Surrounded on all sides by "business blocks of architectural beauty and metropolitan dimensions," the intersecting planes of Pershing Square in Los Angeles provide a modernist retreat for many Angelinos in the downtown area. While to some, the square's large stucco tower and aqueduct-like water feature serve as a cultural landmark, the park has drawn negative press due to its lack of green space and abundance of drug-related activity. John Moody purposefully concentrates on the perception, memory, and identity of the space in his documentary Redemption Square—winner of the Best Urban Design Film 2017 at the New Urbanism Film Festival. Using the voice of strangers, residents and those who used to call it home, Moody guides you from the park’s formation in 1866 to its impending renewal: a “radically flat” redesign courtesy of Agence Ter and Gruen Associates.
The first iteration of Pershing Square was in every sense a “working man’s park.” Envisaged by John Parkinson, who would later design several civic buildings across Los Angeles, the park served as an escape for those who could not afford a garden of their own. Popular among locals and visitors alike, its features were reminiscent of royal parks across Europe: several clearly defined paths radiating from a single focal point; a three-tiered fountain; which encouraged the gathering of a community. Its importance within Los Angeles was emphasized by both the erection of several statues to celebrate local and national pioneers, and its regular use as an accessible public forum, in particular during the war.
However, this importance began to diminish with the post-war decentralization of Los Angeles, as Pershing Square saw several changes that would have a great effect on its future development. A car park built underneath the open space in 1952 lead to limited access, with the corners of the park offering the only route around the large ramps that descended below, while the diverse pockets of trees and flowers made way for a thinly laid lawn. Consequently, a large number of LA's homeless took refuge in the relative safety of the park. Consequently the documentary’s star, Lorraine Morland, recounts the several nights she spent within the comparative comfort of the dried up pond. Through economic necessity, the square had become the "neglected jewel" at the heart of the city, primed for reinvestment.
Designed at a time when landscape urbanism was only just emerging as a concept, Ricardo Legorreta and Laurie Olin’s concrete-heavy modernist playground was tasked with altering Pershing Square’s negative reputation, capturing the zeitgeist of the newly-fashionable downtown LA. Heavily influenced by the 1980 Pritzker Prize Laureate Luis Barragán, Legorreta used bright colors and cubist forms to highlight the park's ability to slow life down, envisioning a space where people came to reflect on the many sculptural interventions during their hectic day-to-day. Due to the raised height resulting from the parking lot and outer walls, the square was almost completely dissociated from the street, while the terraced grass on the north side gave birth to event spaces and the park’s various stucco features evoked memories of both past and present.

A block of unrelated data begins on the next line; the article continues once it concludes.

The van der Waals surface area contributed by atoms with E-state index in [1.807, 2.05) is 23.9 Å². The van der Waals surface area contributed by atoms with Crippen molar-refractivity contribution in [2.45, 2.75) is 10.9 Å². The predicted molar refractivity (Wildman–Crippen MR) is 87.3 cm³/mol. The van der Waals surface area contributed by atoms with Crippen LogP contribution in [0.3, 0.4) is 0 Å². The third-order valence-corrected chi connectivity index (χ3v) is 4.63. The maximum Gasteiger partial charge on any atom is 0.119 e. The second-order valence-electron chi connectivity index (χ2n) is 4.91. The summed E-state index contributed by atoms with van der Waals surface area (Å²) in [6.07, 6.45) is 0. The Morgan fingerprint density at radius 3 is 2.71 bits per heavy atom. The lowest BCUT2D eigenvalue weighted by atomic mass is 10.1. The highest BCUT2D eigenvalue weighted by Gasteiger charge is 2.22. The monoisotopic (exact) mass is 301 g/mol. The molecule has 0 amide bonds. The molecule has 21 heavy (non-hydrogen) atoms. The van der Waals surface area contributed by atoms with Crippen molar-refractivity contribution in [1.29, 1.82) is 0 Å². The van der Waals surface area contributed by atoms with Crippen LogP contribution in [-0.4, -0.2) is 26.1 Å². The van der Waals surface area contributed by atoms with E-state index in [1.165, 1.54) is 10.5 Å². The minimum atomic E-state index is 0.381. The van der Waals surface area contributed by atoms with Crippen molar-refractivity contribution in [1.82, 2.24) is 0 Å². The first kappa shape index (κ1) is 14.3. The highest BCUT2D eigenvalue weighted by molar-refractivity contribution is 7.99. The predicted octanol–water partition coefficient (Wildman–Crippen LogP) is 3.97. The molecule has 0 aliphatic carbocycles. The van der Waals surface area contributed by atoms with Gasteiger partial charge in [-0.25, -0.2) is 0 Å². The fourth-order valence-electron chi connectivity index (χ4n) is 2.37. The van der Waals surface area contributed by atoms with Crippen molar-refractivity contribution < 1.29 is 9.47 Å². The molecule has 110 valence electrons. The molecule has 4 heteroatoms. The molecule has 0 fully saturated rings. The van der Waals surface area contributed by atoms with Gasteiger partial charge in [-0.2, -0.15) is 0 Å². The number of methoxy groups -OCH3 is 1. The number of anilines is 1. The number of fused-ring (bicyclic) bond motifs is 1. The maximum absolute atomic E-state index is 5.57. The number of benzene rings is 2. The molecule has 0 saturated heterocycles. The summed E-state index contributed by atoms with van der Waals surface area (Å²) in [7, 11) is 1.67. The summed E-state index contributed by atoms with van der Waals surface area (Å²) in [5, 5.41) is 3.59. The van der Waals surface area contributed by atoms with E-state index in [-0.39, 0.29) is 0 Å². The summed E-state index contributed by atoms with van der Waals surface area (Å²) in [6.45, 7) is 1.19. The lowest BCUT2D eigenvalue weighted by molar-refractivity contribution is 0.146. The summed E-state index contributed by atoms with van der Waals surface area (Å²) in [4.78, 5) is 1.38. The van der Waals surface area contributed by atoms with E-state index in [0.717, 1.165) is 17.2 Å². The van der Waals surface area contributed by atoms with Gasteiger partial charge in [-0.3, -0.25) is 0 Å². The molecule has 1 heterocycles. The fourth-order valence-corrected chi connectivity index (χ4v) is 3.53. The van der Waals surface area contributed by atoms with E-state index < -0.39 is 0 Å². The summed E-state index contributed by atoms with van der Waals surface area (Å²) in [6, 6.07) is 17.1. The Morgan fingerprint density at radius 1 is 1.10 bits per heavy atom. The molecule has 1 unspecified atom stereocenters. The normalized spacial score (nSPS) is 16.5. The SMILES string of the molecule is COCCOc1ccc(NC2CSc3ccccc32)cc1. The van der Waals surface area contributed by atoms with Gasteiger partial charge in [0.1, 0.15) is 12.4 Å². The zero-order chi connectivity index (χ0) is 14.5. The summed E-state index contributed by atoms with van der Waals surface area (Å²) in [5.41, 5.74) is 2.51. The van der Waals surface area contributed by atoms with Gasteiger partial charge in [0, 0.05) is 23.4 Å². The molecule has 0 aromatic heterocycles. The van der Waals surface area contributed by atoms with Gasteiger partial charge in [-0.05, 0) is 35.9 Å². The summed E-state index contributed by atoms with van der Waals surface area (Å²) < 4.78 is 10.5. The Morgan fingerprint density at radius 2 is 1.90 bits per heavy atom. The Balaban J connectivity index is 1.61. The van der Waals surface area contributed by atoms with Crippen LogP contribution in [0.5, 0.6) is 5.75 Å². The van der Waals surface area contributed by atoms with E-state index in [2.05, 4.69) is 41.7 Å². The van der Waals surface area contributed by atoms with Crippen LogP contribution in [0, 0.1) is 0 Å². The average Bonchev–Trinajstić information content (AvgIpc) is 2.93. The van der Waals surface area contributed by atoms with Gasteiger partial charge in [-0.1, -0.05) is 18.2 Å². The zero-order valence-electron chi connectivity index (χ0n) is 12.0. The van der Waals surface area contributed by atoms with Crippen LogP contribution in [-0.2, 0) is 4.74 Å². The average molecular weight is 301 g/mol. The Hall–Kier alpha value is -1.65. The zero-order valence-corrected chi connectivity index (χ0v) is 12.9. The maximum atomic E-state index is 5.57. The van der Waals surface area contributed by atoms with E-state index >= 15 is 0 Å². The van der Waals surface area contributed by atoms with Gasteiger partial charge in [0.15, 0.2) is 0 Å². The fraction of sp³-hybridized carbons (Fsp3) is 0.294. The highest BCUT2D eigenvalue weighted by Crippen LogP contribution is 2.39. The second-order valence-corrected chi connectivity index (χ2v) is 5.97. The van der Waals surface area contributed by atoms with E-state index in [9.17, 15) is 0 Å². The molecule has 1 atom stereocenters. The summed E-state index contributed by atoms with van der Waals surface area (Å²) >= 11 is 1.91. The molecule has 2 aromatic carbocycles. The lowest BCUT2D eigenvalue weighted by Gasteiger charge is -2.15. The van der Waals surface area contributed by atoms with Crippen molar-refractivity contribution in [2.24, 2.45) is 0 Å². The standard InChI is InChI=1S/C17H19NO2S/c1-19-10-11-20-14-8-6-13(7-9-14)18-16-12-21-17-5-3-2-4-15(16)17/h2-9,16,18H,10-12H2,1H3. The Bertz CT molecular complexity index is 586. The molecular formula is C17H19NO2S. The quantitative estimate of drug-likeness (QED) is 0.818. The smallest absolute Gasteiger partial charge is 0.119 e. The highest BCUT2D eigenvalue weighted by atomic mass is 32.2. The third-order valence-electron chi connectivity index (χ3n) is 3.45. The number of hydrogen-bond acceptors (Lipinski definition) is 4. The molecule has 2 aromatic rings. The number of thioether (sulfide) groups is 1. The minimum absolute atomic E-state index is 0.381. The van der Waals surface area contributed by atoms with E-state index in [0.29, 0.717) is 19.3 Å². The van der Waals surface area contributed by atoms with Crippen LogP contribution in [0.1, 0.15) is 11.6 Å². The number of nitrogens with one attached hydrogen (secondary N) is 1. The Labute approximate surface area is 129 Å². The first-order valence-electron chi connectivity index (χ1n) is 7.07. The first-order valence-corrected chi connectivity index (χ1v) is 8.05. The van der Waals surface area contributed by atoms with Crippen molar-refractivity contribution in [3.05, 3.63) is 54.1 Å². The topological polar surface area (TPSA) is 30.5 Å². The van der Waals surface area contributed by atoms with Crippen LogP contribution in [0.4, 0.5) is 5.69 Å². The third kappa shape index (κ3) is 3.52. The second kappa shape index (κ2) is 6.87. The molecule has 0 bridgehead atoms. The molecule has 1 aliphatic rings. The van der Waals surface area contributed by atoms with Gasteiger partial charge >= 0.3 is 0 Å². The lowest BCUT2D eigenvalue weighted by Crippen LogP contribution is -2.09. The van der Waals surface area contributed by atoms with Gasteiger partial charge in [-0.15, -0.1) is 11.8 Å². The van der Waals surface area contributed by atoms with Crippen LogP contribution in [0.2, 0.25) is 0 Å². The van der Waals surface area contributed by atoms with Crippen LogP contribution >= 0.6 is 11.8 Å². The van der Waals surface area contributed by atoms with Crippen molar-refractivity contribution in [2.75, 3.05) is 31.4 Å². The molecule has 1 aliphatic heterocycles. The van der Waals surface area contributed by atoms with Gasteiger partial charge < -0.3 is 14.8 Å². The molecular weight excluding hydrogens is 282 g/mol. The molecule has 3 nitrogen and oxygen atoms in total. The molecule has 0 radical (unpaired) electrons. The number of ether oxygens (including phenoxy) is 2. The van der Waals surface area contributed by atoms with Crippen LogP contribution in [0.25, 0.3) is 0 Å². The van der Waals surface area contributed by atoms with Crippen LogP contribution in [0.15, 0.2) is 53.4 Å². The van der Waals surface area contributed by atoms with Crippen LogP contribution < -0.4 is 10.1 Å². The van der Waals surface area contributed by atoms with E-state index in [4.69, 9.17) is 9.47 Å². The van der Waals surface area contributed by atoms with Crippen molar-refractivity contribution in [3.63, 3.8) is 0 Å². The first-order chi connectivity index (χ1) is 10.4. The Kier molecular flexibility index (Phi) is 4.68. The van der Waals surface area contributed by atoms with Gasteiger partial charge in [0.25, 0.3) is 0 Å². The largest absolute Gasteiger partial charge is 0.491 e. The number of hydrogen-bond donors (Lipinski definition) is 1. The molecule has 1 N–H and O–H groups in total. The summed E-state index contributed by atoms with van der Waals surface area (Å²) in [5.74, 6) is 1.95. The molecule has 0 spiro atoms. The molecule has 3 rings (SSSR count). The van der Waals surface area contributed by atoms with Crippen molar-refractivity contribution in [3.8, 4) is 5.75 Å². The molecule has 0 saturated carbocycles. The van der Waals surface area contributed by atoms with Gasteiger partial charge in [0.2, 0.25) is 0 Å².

Initially a success, the park later lost favor in the city due to the returning drug addicts and homeless, with the LA Times stating that in order to use the park people must “be willing to rub shoulders with citizens they seem to prefer to keep at a distance.” Amending the mishaps of its post-war neglect, Agence Ter and Gruen Associates hope to break down the harsh concrete shell, where green space plays second fiddle to the city around it. The walls of Legoretta’s design that gave refuge to many people like Lorraine are to be removed, and the ceiling of the car park below lowered, to create a seamless blurring of street and park. Reinstating some features similar to the classical layout championed by John Parkinson, the design allows the promenade to take center stage, with a pergola acting as a linear focal point running along the east side. The new proposal goes down a path of reversion; malleable in a way that allows for future adaptation, appreciating the continuous development of the urban fabric.
Pershing Square was once the centre of a young and growing Los Angeles' civic life. Our Pershing Square Renew initiative will once again shine the light on Pershing Square as the City's centerpiece—a beacon and symbol of Downtown Los Angeles' resiliency, vitality and vibrancy and a destination point for all Angelenos.
– Councilmember Jose Huizar
However, described in the documentary's stories as “a park for everyone,” where “anyone is welcome,” is Pershing Square once again in danger of turning a blind eye to the problems that have always lead to its downturn? Founded as a green space for all of the city’s people regardless of their situation, would yet another redesign simply recycle a society-wide problem to other parts of Los Angeles in favor of attracting a more white-collar clientele to the area?